The New York Times cites a pro-charter school group without disclosing its ties

The New York Times, in a story on President-elect Joe Biden’s education priorities, quotes Keri Rodrigues, president of the National Parents Union, as saying she’s “worried that the Biden administration might stack the government with people who are ‘interested in fortifying the status quo that has been failing so many of our kids.’” Rodrigues continues:

This is the biggest table right now, and I don’t see parent groups, family groups, community groups present…. It seems we’re back to the same old, “We’re going to do things to you, not with you.”

So what is the National Parents Union? All the Times has to say is that it “represents low-income parents and parents of color.” But here’s what UMass Boston Professor Maurice Cunningham reported when the organization was getting off the ground in April 2019:

Keri Rodrigues of Massachusetts Parents United, the highly subsidized-by-the-Walton-family front in the education privatization business, is pitching a new organization called the National Parents Union. It’s got elements that should appeal to the WalMart heirs — hidden money, infiltration of the Democratic Party, pro-charters, privatization of public goods, and virulently anti-union.

In 2016 Rodrigues was the head of a group called Families for Excellent Schools, which pushed a ballot question that would have greatly expanded the number of charter schools in the state, thus inflicting further damage on the vast majority of kids who’d be left behind. Fortunately, that measure was defeated decisively.

The Times needs to do a better job of vetting — and describing — its sources. (Disclosure: My wife is teaches in a public school and is a proud union member.)

Correction: This item originally misidentified the organization behind the 2016 ballot question.

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6 thoughts on “The New York Times cites a pro-charter school group without disclosing its ties

  1. Steve Ross

    I’m disgusted at lack of disclosure. NYT, like many media organizations, is entangled on many levels with folks that want to influence coverage. WGBH, for instance, benefits from Koch money. My magazine doesn’t do any of the new entanglements (ads looking like editorial, pay-to-play, etc) but we still take advertising!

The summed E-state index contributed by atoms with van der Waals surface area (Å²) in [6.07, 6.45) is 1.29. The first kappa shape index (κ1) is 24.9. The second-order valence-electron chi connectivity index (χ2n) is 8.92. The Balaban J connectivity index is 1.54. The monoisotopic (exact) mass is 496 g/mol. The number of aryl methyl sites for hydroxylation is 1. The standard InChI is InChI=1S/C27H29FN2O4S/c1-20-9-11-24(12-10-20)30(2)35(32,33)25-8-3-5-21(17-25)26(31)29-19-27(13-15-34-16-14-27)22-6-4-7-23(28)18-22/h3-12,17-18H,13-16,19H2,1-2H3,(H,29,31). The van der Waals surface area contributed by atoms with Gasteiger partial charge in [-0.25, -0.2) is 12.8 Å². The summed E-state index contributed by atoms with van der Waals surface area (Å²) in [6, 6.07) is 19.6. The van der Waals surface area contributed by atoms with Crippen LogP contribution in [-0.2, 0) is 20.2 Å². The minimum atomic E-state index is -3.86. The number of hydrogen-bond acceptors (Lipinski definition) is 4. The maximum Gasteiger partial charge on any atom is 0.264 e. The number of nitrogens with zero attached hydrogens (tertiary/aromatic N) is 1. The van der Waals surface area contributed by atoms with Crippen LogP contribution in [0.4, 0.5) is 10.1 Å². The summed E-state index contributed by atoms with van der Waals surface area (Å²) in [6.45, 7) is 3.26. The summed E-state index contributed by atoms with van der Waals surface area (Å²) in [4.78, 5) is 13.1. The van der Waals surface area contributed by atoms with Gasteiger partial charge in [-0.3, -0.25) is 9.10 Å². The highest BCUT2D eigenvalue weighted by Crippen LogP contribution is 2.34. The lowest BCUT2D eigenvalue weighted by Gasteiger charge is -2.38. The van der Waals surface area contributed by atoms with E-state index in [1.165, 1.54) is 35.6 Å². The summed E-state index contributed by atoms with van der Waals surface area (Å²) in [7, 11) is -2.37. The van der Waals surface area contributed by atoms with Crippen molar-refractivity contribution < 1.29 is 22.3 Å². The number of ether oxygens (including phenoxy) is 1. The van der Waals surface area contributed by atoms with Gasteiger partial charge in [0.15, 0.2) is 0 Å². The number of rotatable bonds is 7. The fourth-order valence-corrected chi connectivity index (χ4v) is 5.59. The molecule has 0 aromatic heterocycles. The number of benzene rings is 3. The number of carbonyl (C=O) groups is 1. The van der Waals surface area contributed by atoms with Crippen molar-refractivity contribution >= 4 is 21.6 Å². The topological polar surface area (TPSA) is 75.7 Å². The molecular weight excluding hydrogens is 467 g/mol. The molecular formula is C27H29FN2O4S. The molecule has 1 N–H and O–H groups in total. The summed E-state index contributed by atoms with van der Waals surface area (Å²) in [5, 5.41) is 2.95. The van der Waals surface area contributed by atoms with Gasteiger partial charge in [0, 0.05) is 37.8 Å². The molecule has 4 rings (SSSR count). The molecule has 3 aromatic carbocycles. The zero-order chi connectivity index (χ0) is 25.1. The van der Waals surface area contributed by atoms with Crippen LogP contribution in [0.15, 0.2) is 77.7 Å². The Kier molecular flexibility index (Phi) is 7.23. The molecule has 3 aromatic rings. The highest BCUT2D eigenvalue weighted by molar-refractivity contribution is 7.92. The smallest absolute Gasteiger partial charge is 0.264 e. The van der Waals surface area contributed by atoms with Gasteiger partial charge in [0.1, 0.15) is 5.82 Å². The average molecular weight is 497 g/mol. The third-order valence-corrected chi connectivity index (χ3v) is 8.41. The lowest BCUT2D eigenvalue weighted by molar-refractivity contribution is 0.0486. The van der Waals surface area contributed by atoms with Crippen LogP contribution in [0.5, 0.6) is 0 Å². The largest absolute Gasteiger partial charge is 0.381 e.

I’m in favor of WELL REGULATED charter schools because (as we discussed in 2016) different kids may need different learning environments. My three daughters attended a well-regarded suburban school in New Jersey, for instance. The super-creative one (who had scored above the average on SAT for all college-bound seniors when she was in the 7th grade) ended up (at our huge expense) in a private school — the Leonia NJ school system was destroying her creative juices. She’s gone on to a great career. My youngest short-circuited her high school career, graduating in three years and is now a public high school teacher in VA. My middlest was ignored by faculty — she aced every test but hated time-wasting drill-and-practice homework, and faculty (with only 18 kids in average classroom!) refused to enrich her assignments… then she became the only Merit Scholar semifinalist in her high school class. She’s been honored by WHO and is now helping the effort to figure out how to get folks comfortable with COVID vaccines.

    I had a GREAT public school education in Boston, long before charter schools existed. I believe in public schools. But today, unlike your wife, I think the evidence is obvious — competition from GOOD charter schools has improved education in all schools.

  2. Deborah Nam-Krane

    That seems like a rookie mistake, both on the part of reporter and the editor. The picture of the reporter looks young, so maybe that’s part of it, but I have no idea who edited the piece. Regardless, the Times should do better, but maybe my expectations of The Grey Lady are outdated.

    I think it’s also possible that the oversight reflects the issue of charters is settled for a lot of people. Many of the people I talk to think they’re a good thing, or at least have the potential to be. (I’m baffled, but that’s besides the point.) Unfortunately, I think it goes with the stereotypes of teacher unions having too much power and being more concerned about their job requirements than the students’ welfare, which disregards the possibility that there might be a significant overlap between the two.

  3. Is it the liberal media or the lazy media? The Koch, Walton, and other astroturf funders just have to install a fetching sign over a store front operation and the press goes no further. Sad, bigly sad, as someone once said.

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